By Jason S. Yadao
After about a year or so of making do with an iPod Touch — a unit that I referred to as my “iPad Mini” — I recently finally broke down and treated myself to an iPad proper. Not an iPad 2, mind you … a regular ol’ iPad, hold the 3G please, Wi-Fi’s wi-fine with me. (Yes, I am cheap.)
Why splurge? It’s getting increasingly obvious that having some sort of tablet device is essential to covering the anime and manga industries properly as they slowly evolve to embrace digital media. There are quite a few anime/manga-related apps out there, and I’ve gathered a whole bunch of them over the past few weeks that I hope to discuss in this space in the future — iSeeToon’s ill-Fated Relationship, apps from Crunchyroll, Viz, Yen Press and ZQ Books and the digital version of Range Murata’s Like a Balance Life come to mind.
I would’ve even talked about at least one of those in depth today, too … if not for this Anime News Network story published today. For those of you who don’t feel like clicking through, the story talks about a trio of “AniPoke” apps released by Kadokawa Shoten, based on each of the central girls in The Melancholy of Haruhi Suzumiya — Haruhi, Mikuru and Yuki. The apps feature what’s been dubbed “Motion Portrait” technology, which give the characters a slightly 3-D look while still retaining their 2-D charm. Haruhi’s free, while Mikuru and Yuki have been discounted to 99 cents each (normally $3.99) through Aug. 31. They’re universal apps, meaning they’ll work on your iPhone, iPod Touch and iPad just iFine.
Those of you who have been reading this blog since the beginning know that I’m a hyuuuuuuge Haruhi fanboy. If you’re like me and love that series and its character designs like I do, you’ll probably go right ahead, drop $1.98 and pick up the entire set, no questions asked. The price is certainly conducive toward doing that, and there’s a certain charm with having the characters reading the current time, spouting random lines as you tap around on the screen (each one has 90 total), and even looking toward the point where you’re tapping.
For more casual fans who might be on the fence about such things — especially those who don’t understand a bit of Japanese — there may be one small barrier toward your full enjoyment of this app.
Indeed, all the instructions are in Japanese. So I’ll be darned if I can understand a single thing any of them are saying (aside from the time, of course). Also, I figured out through trial and error how to activate all those features that I noted above. You’ll also note that the App Store isn’t very helpful in recapping the feature set for people just browsing:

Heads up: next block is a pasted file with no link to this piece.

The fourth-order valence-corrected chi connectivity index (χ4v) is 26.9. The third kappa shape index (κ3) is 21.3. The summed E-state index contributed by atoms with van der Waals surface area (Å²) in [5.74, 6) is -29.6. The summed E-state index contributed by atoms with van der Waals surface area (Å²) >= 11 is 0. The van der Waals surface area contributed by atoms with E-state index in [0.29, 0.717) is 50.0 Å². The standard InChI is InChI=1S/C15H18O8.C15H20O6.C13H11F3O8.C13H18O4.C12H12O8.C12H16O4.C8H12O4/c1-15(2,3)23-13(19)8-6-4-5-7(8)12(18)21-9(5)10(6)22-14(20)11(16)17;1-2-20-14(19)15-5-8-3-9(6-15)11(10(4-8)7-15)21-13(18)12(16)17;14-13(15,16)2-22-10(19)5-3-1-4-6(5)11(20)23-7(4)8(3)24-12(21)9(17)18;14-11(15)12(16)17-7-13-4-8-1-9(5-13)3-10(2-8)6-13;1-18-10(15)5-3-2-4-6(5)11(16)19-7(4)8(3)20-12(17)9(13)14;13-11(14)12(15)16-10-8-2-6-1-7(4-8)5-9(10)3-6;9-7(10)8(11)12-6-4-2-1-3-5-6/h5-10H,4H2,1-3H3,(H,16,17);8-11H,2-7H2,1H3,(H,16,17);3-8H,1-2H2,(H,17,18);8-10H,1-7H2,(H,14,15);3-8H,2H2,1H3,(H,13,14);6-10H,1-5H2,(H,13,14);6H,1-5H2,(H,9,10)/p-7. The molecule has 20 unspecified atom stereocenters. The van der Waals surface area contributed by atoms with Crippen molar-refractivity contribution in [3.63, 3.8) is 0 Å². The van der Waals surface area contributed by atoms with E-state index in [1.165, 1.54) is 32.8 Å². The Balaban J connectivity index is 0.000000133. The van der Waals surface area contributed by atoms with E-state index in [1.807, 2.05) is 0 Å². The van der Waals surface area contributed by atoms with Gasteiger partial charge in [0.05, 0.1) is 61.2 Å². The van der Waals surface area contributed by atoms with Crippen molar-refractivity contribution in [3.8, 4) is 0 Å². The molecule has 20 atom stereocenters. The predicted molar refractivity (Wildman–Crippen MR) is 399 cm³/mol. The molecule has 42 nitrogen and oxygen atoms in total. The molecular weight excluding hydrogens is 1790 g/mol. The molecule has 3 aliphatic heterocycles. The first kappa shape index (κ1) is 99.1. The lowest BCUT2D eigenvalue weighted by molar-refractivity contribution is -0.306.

And while the ANN article mentions that it’s possible to carry on a limited “conversation” with the characters, I haven’t been able to figure out how to do that. Not that I really wanted to in the first place — that part just seemed a bit … creepy … to me, the type of thing reserved for crazed hard-core fans who “share meals” with their favorite anime characters by sitting at tables with a still image of a character’s face on a monitor sitting next to them.
Still, though, it’s an amusing little diversion. Get it now while it’s still cheap and you can justify the purchase to yourself.
From nemu*nemu to *nomnomnom*
Also popping up on the App Store recently was Sushi Star, a game where you’re given a moving conveyor belt and a bunch of ingredients that you’re tasked with flinging onto a line of moving rice balls. It’s incredibly addictive, worth every penny of its $1.99 price, and definitely a fun break in between sessions of Angry Birds (which may as well be installed on every electronic device manufactured going forward, considering everyone pretty much has it by now).
Ryan Ozawa over at Hawaii Blog did a great job talking about the making of Sushi Star, so I won’t go into that here. I will, however, highlight the reason I picked up the app. Yes, the gameplay ended up being great. Yes, I love the music, and the fact that the first level is a “Waikiki”-themed level. But the reason I plopped down my money soon after the app went live was … the pretty, pretty art by Audra Furuichi, she of nemu*nemu fame.
Because you have to love a sushi chef who has two pieces of maki sushi as hair ornaments.
Not since Angel Starr in Phoenix Wright: Ace Attorney has rice product doubled as fashion statement so effectively. Go get it, folks.
Anime around town
>> MangaBento: This group of anime- and manga-inspired artists meets from 1 to 4 p.m. Sunday at the Academy Art Center, 1111 Victoria St., Room 200. Visit www.manga-bento.com.